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Prevalence of (ME/CFS) in three regions of England: a repeated cross-sectional study in primary care, 2011, Lacerda,Nacul

Discussion in 'ME/CFS research' started by Sly Saint, Apr 11, 2021.

  1. Sly Saint

    Sly Saint Senior Member (Voting Rights)

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    UK
    Not new but thought it should be here.

    "
    Abstract
    Background

    Myalgic encephalomyelitis/chronic fatigue syndrome (ME/CFS) or chronic fatigue syndrome (CFS) has been used to name a range of chronic conditions characterized by extreme fatigue and other disabling symptoms. Attempts to estimate the burden of disease have been limited by selection bias, and by lack of diagnostic biomarkers and of agreed reproducible case definitions. We estimated the prevalence and incidence of ME/CFS in three regions in England, and discussed the implications of frequency statistics and the use of different case definitions for health and social care planning and for research.

    Methods
    We compared the clinical presentation, prevalence and incidence of ME/CFS based on a sample of 143,000 individuals aged 18 to 64 years, covered by primary care services in three regions of England. Case ascertainment involved: 1) electronic search for chronic fatigue cases; 2) direct questioning of general practitioners (GPs) on cases not previously identified by the search; and 3) clinical review of identified cases according to CDC-1994, Canadian and Epidemiological Case (ECD) Definitions. This enabled the identification of cases with high validity.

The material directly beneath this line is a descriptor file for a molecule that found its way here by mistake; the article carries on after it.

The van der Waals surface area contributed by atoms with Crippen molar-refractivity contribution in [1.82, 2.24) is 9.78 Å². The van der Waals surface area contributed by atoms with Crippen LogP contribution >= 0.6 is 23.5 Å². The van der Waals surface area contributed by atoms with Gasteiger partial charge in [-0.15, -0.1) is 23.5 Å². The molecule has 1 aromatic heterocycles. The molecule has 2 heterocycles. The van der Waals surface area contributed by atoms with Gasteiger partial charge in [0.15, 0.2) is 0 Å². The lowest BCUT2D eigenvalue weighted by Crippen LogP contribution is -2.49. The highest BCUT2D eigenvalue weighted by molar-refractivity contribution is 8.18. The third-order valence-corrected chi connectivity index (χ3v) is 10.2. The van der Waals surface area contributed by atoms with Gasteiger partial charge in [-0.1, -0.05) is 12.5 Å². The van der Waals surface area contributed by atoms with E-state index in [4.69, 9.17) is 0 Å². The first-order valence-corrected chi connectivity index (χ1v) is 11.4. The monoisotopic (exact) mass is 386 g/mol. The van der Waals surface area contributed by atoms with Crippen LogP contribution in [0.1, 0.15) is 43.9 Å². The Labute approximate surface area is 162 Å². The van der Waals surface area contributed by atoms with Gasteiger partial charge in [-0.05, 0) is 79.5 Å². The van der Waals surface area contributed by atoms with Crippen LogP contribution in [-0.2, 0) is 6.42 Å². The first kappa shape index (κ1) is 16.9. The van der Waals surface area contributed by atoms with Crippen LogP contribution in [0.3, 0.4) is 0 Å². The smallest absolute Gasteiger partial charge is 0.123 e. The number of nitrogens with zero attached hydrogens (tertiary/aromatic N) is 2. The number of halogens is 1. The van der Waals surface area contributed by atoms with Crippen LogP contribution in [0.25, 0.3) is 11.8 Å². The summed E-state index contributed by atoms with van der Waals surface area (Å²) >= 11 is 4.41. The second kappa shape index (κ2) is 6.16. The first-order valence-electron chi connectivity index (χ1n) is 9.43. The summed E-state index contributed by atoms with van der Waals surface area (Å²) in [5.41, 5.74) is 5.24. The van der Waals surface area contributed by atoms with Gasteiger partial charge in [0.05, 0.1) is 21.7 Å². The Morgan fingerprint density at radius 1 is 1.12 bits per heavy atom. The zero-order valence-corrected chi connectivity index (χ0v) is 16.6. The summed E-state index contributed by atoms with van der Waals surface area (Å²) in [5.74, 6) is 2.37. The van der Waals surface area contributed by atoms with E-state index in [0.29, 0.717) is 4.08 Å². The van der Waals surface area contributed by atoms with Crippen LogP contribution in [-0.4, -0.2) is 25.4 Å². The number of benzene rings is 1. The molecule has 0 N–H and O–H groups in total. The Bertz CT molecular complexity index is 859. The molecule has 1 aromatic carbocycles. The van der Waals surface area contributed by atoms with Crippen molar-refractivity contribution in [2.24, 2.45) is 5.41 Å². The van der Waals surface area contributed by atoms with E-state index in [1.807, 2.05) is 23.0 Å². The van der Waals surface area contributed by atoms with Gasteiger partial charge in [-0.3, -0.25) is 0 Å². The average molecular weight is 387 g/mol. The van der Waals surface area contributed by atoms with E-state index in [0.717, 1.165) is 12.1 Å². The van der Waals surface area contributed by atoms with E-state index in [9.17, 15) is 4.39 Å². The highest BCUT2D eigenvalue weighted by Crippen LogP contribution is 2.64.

Results
    The estimated minimum prevalence rate of ME/CFS was 0.2% for cases meeting any of the study case definitions, 0.19% for the CDC-1994 definition, 0.11% for the Canadian definition and 0.03% for the ECD. The overall estimated minimal yearly incidence was 0.015%. The highest rates were found in London and the lowest in East Yorkshire. All but one of the cases conforming to the Canadian criteria also met the CDC-1994 criteria, however presented higher prevalence and severity of symptoms.

    Conclusions
    ME/CFS is not uncommon in England and represents a significant burden to patients and society. The number of people with chronic fatigue who do not meet specific criteria for ME/CFS is higher still. Both groups have high levels of need for service provision, including health and social care. We suggest combining the use of both the CDC-1994 and Canadian criteria for ascertainment of ME/CFS cases, alongside careful clinical phenotyping of study participants. This combination if used systematically will enable international comparisons, minimization of bias, and the identification and investigation of distinct sub-groups of patients with possibly distinct aetiologies and pathophysiologies, standing a better chance of translation into effective specific treatments."

    https://bmcmedicine.biomedcentral.com/articles/10.1186/1741-7015-9-91
     
  2. Creekside

    Creekside Senior Member (Voting Rights)

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    I wonder whether that simply a bias due to education levels, economic status, or some other such factor that affects reporting of ME. It might even be that doctors in that locale tend to come from different education or cultural backgrounds, which affects their diagnosing or reporting of ME. They should repeat the exercise for other diseases and see whether there's a difference in medical care between urban and rural areas.